Differentiating live communications:
September 3, 2012
The vast majority of people I meet in the live communications and events industry are passionate about what they do. Most conference organisers proudly confess to being that ‘control freak’ that everyone expects them to be, the consummate organiser, prepared to work 18 hours a day to make sure the project is perfect and the client is super delighted.
And when it all turns our brilliantly, as it usually does, and the client is super delighted that’s the where the personal satisfaction of working in the industry comes from, the buzz of having ‘delivered’.
But is the purpose of staging a creative communications campaign simply to deliver an excellent project and a very happy client? Should we also be thinking as much about the business objectives of the campaign?
Over the last five years we have experienced the rise and rise of the procurement profession in the decision making process for marketing and communications activity. By way of response the live communications industry regularly and variously talks about demonstrating ROI and/or ROO as a means of evidencing the power and value of live marketing communications and events.
There is also the occasional survey of both client side and event management agencies to suggest that whilst ROI is a frequently and hotly debated topic, in practice an alarmingly low proportion of clients place an importance on evaluating projects and demonstrating their value to the organisation.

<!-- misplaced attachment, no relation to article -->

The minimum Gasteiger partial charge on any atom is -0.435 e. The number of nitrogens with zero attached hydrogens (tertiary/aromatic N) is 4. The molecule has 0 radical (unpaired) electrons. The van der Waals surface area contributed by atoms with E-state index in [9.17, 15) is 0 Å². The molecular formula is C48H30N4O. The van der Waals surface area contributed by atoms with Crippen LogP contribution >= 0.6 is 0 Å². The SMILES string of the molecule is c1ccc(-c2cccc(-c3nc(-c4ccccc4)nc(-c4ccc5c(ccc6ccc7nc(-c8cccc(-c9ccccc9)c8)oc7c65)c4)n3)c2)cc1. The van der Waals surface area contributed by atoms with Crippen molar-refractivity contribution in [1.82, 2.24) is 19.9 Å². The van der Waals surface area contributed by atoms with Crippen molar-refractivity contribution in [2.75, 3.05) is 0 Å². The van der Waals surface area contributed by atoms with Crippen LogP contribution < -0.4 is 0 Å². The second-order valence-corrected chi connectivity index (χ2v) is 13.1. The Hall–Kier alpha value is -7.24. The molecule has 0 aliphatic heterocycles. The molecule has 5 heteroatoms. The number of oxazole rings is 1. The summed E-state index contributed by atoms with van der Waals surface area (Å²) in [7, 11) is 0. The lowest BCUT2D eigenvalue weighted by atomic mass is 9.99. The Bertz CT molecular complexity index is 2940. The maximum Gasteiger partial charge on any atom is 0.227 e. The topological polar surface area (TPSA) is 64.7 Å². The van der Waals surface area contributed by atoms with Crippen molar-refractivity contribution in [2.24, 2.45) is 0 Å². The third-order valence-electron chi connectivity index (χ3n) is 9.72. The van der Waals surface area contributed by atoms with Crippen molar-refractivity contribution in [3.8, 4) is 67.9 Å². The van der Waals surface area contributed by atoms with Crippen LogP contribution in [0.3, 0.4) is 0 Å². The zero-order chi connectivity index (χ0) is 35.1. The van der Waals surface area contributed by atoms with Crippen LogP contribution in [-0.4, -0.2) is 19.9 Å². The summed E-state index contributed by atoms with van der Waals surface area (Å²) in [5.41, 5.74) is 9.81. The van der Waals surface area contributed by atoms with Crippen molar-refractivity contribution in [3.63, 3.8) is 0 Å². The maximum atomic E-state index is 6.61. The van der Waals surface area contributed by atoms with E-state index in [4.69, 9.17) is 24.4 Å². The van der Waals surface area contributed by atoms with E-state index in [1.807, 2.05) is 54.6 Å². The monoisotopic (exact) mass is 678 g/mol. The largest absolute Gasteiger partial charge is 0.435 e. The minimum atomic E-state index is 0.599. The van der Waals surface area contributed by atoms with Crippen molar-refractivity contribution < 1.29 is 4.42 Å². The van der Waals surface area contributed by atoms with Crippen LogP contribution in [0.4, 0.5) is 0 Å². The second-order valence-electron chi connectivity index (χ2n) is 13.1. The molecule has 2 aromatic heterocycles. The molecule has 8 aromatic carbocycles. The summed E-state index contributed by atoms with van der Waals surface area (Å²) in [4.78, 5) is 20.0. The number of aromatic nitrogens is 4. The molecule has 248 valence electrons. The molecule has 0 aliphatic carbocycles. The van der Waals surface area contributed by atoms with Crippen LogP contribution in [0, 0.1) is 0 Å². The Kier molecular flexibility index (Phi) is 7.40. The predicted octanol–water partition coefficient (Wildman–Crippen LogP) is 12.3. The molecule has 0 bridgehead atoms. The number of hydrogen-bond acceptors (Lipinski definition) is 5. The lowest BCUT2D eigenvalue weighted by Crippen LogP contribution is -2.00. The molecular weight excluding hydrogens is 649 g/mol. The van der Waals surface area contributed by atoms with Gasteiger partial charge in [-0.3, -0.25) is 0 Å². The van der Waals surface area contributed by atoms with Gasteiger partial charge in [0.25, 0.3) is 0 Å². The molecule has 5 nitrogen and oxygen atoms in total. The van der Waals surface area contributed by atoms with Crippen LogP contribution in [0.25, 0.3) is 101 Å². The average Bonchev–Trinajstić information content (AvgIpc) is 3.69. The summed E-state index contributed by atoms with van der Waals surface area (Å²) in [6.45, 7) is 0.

Possibly for this reason, but more probably because ROI is both difficult to calculate and requires a passage of time to identify benefits, there appears to be a general apathy towards effective evaluation and measurement of live communications activity. Although ask any events management company and theyâ€™ll go to great lengths to tell you how important it is to them and how rigorously they are in their evaluation processes.
It might be argued that the credit crunch followed by the economic recession and the public sector spending cuts have done little or nothing to change the demand for demonstrable return on the investment in live communications and event activity.
Alternatively it could be argued that it will be those events companies that actively support clients in identifying, capturing and valuing the proof points of live communications, demonstrating how the organisation benefits from the activity and strengthens the position of those that commission our services that will evolve to become more highly valued based on their reputation for providing demonstrably ‘added value’ service.
It is true that the live communications and events industry has its roots in the ‘glamour’ of incentive travel and the historic excesses of the annual sales conference. It is pretty unlikely that either of these ‘investments’ would be signed off today either purely from a perception point of view or more likely from a position of relevance and benefit to the organisation.
So in moving forward maybe we need to ask ourselves; what’s the relevance and what’s the benefit of the proposed communication activity. Maybe we should also be asking our clients who hopefully can explain both.
But if not, conference organisers and event management agencies should proactively be looking to help them with the answers.